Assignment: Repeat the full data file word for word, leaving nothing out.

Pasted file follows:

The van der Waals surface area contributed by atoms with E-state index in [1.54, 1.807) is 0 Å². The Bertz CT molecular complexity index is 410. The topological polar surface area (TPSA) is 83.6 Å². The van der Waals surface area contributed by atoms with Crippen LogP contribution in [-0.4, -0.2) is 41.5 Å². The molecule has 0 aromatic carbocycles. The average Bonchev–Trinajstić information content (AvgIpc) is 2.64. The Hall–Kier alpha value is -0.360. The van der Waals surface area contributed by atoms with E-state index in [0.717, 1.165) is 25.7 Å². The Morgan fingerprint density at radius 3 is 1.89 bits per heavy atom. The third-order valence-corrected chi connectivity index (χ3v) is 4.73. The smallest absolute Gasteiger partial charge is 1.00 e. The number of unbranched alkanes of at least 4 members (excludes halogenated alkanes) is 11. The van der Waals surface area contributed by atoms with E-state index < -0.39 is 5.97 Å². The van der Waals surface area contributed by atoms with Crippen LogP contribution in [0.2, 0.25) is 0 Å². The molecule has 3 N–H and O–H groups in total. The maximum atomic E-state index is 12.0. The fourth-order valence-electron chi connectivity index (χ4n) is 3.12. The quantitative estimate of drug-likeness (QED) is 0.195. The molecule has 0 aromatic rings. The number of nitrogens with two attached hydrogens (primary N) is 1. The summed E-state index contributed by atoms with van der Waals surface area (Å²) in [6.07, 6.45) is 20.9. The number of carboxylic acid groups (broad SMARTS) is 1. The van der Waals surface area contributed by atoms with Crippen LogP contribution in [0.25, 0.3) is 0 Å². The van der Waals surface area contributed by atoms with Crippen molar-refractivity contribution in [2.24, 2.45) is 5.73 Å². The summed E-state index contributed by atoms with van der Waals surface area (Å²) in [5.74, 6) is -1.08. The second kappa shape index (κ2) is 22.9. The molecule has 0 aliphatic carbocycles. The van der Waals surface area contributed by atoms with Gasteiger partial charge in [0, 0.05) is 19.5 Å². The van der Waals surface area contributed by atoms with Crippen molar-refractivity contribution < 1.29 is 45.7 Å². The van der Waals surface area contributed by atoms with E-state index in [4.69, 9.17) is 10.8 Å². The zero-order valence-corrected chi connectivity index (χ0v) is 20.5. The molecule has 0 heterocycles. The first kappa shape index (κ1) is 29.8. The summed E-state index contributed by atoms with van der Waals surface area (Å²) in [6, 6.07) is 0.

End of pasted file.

The van der Waals surface area contributed by atoms with E-state index in [1.54, 1.807) is 0 Å². The Bertz CT molecular complexity index is 410. The topological polar surface area (TPSA) is 83.6 Å². The van der Waals surface area contributed by atoms with Crippen LogP contribution in [-0.4, -0.2) is 41.5 Å². The molecule has 0 aromatic carbocycles. The average Bonchev–Trinajstić information content (AvgIpc) is 2.64. The Hall–Kier alpha value is -0.360. The van der Waals surface area contributed by atoms with E-state index in [0.717, 1.165) is 25.7 Å². The Morgan fingerprint density at radius 3 is 1.89 bits per heavy atom. The third-order valence-corrected chi connectivity index (χ3v) is 4.73. The smallest absolute Gasteiger partial charge is 1.00 e. The number of unbranched alkanes of at least 4 members (excludes halogenated alkanes) is 11. The van der Waals surface area contributed by atoms with E-state index < -0.39 is 5.97 Å². The van der Waals surface area contributed by atoms with Crippen LogP contribution in [0.2, 0.25) is 0 Å². The molecule has 3 N–H and O–H groups in total. The maximum atomic E-state index is 12.0. The fourth-order valence-electron chi connectivity index (χ4n) is 3.12. The quantitative estimate of drug-likeness (QED) is 0.195. The molecule has 0 aromatic rings. The number of nitrogens with two attached hydrogens (primary N) is 1. The summed E-state index contributed by atoms with van der Waals surface area (Å²) in [6.07, 6.45) is 20.9. The number of carboxylic acid groups (broad SMARTS) is 1. The van der Waals surface area contributed by atoms with Crippen LogP contribution in [0.25, 0.3) is 0 Å². The van der Waals surface area contributed by atoms with Crippen molar-refractivity contribution in [2.24, 2.45) is 5.73 Å². The summed E-state index contributed by atoms with van der Waals surface area (Å²) in [5.74, 6) is -1.08. The second kappa shape index (κ2) is 22.9. The molecule has 0 aliphatic carbocycles. The van der Waals surface area contributed by atoms with Gasteiger partial charge in [0, 0.05) is 19.5 Å². The van der Waals surface area contributed by atoms with Crippen molar-refractivity contribution < 1.29 is 45.7 Å². The van der Waals surface area contributed by atoms with E-state index in [4.69, 9.17) is 10.8 Å². The zero-order valence-corrected chi connectivity index (χ0v) is 20.5. The molecule has 0 heterocycles. The first kappa shape index (κ1) is 29.8. The summed E-state index contributed by atoms with van der Waals surface area (Å²) in [6, 6.07) is 0.